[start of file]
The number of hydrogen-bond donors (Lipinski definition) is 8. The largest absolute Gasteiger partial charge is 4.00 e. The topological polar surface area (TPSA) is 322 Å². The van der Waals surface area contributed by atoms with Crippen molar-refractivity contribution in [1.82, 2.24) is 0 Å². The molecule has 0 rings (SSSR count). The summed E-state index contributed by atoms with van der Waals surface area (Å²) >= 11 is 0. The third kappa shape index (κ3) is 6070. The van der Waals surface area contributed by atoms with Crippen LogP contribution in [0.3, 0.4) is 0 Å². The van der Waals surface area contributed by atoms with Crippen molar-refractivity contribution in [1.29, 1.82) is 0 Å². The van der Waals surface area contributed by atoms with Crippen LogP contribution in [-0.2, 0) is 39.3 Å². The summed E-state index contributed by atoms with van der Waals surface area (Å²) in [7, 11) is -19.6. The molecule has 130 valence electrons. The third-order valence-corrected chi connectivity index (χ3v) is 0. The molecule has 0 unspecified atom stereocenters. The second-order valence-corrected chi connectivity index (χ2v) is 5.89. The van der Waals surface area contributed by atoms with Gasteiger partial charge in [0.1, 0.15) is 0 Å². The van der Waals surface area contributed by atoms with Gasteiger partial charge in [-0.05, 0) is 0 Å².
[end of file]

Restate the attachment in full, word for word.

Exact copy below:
The number of hydrogen-bond donors (Lipinski definition) is 8. The largest absolute Gasteiger partial charge is 4.00 e. The topological polar surface area (TPSA) is 322 Å². The van der Waals surface area contributed by atoms with Crippen molar-refractivity contribution in [1.82, 2.24) is 0 Å². The molecule has 0 rings (SSSR count). The summed E-state index contributed by atoms with van der Waals surface area (Å²) >= 11 is 0. The third kappa shape index (κ3) is 6070. The van der Waals surface area contributed by atoms with Crippen LogP contribution in [0.3, 0.4) is 0 Å². The van der Waals surface area contributed by atoms with Crippen molar-refractivity contribution in [1.29, 1.82) is 0 Å². The van der Waals surface area contributed by atoms with Crippen LogP contribution in [-0.2, 0) is 39.3 Å². The summed E-state index contributed by atoms with van der Waals surface area (Å²) in [7, 11) is -19.6. The molecule has 130 valence electrons. The third-order valence-corrected chi connectivity index (χ3v) is 0. The molecule has 0 unspecified atom stereocenters. The second-order valence-corrected chi connectivity index (χ2v) is 5.89. The van der Waals surface area contributed by atoms with Gasteiger partial charge in [0.1, 0.15) is 0 Å². The van der Waals surface area contributed by atoms with Gasteiger partial charge in [-0.05, 0) is 0 Å².